- Easily losing control of drinking activity
- Continuing to drink despite outcomes
Medical Signs of Alcoholism
- Showing signs of alcohol withdrawal
- Experience intense cravings for alcohol
- Losing time and memory of events (blacking out)
- Feeling shaky and having tremors after drinking
- Catching illness or developing serious disease (cirrhosis, cancer, etc.)
Withdrawal Signs of Alcoholism
- Feeling unable to rest, sleep, or control worrying
- Experiencing intense nausea or vomiting
- Having shakiness in the hands
- Enduring prolonged headaches, racing heartbeat, and sweating
- Going through fevers and having high blood pressure
- Sensing things others cannot see, hear, or touch
- Experiencing convulsions and seizures
Material Effects of Alcohol Use Disorder on Individuals, Families, and Communities
For the person addicted, the family concerned, and the community outside—alcoholism has devastating consequences on health and safety. While it can bring serious risks to your health and wellness, it also extends as a danger to everyone around you:
- Injuries, accidents, crashes, burnings, falling, drownings, and more
- Domestic violence and assault
- Alcohol poisoning
- Unintended pregnancy
- Fetal alcohol disorder
- Miscarriages and stillbirths
- Sexually transmitted infection and disease
In addition to these short-term consequences, the alcoholic faces long-term damages to their body and mind as a result of their unchecked and untreated drinking:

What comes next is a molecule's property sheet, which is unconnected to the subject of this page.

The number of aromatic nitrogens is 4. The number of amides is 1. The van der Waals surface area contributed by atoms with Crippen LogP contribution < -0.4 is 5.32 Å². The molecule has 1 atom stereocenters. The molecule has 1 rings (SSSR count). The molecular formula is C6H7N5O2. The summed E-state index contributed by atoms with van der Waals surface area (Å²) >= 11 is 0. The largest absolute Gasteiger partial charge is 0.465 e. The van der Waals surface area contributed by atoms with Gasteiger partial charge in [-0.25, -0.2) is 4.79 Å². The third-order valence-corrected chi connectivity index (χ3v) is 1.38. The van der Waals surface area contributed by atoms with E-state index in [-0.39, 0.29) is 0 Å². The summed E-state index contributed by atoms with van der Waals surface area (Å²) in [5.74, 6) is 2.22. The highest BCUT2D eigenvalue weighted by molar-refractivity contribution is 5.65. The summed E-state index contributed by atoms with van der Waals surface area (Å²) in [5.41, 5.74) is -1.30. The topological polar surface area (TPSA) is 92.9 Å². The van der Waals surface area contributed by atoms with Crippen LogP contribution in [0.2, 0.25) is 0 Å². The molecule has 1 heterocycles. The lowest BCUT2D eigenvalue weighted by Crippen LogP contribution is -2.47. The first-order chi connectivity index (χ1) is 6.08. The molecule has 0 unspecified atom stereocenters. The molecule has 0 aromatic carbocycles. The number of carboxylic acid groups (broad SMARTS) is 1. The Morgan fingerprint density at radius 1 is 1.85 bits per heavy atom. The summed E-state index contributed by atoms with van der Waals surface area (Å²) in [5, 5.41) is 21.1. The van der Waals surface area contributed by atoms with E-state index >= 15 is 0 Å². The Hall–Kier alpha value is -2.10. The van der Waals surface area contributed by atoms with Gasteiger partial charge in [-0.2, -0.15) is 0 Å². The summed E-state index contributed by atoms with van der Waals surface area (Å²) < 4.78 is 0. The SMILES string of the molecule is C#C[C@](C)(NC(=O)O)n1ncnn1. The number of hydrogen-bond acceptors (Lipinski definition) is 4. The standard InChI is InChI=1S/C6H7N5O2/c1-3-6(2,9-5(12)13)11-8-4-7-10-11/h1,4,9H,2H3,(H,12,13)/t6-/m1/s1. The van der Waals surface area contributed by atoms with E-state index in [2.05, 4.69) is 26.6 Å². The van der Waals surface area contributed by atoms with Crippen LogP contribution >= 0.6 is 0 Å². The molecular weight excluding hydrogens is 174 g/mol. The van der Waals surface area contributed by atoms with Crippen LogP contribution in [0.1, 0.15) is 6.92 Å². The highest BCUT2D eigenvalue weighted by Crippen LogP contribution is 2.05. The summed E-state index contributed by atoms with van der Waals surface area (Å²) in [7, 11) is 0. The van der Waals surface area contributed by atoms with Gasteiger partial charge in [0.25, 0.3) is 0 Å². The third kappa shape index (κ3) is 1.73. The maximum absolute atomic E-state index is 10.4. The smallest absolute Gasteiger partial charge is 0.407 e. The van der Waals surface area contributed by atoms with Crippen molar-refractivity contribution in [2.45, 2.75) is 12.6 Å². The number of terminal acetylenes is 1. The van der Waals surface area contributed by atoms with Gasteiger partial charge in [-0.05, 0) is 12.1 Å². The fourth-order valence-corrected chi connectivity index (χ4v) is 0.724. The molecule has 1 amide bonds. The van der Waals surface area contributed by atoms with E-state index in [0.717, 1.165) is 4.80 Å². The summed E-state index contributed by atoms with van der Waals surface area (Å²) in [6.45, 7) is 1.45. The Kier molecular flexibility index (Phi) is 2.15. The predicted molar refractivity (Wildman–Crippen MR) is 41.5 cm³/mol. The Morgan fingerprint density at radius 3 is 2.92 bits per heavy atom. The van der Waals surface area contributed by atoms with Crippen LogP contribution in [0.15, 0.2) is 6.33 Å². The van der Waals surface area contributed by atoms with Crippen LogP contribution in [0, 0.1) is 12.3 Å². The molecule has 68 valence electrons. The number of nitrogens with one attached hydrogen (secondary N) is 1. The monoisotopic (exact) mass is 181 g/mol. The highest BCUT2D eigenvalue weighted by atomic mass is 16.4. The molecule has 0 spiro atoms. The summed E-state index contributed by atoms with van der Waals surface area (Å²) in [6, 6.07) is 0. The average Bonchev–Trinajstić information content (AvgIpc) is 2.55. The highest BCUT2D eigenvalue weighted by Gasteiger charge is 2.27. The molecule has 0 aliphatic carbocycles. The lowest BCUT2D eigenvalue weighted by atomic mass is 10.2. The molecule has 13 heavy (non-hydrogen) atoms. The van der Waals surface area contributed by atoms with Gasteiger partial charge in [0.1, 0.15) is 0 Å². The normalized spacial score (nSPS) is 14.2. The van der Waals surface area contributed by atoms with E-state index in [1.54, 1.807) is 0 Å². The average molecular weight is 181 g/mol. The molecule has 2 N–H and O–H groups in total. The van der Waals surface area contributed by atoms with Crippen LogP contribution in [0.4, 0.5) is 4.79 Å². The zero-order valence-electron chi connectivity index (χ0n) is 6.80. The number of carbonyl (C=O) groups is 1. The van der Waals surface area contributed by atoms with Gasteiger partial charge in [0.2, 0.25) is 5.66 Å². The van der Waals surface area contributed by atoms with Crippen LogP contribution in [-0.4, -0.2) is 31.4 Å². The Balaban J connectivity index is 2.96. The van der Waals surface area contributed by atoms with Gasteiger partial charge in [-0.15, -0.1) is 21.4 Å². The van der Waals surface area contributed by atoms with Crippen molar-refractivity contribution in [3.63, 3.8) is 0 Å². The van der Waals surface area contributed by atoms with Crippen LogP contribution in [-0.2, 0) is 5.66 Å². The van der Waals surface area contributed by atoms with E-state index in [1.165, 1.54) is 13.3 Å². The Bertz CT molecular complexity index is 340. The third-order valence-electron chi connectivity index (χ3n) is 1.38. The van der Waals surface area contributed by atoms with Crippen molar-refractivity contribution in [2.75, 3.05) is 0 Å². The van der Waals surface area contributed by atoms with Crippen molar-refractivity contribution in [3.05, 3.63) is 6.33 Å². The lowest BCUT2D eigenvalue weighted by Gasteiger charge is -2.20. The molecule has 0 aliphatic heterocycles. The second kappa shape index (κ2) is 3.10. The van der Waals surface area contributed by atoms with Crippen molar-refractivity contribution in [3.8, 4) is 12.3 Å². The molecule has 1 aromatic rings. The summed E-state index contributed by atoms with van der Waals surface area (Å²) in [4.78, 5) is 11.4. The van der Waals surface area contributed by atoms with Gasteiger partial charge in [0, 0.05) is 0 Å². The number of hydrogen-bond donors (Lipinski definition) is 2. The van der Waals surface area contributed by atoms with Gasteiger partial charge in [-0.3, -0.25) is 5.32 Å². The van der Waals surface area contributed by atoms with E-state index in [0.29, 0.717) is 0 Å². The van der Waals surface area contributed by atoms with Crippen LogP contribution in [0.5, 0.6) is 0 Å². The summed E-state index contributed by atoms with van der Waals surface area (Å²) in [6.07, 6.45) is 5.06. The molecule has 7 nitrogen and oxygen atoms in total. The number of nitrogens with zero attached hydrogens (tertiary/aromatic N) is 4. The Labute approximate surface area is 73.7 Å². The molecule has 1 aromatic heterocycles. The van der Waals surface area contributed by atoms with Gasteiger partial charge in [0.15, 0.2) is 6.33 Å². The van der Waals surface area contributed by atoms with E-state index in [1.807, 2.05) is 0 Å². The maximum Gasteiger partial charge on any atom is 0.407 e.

- Throat cancer, colon cancer, mouth cancer, and liver cancer (among others)
- Risk of stroke, heart disease, liver disease, and high blood pressure
- Higher chance of illness and infection from a weakened immune system
- Prolonged problems within home, work, and school environments
- Mental health concerns with depression, anxiety, and mood disorders
- Slipping performance in cognitive abilities such as memory and learning
Millions of people face unimaginable pains from the effects of alcohol on their lives (and the lives of those they love). It’s important to understand what role this could play in your life if you fear you may be an alcoholic.
Take the alcoholic quiz, and you’ll see the many symptoms of an alcohol use disorder and be able to explore your experience further with professional treatment for alcoholism.
Five Categories of Alcoholism to Better Understand Alcohol Use Disorder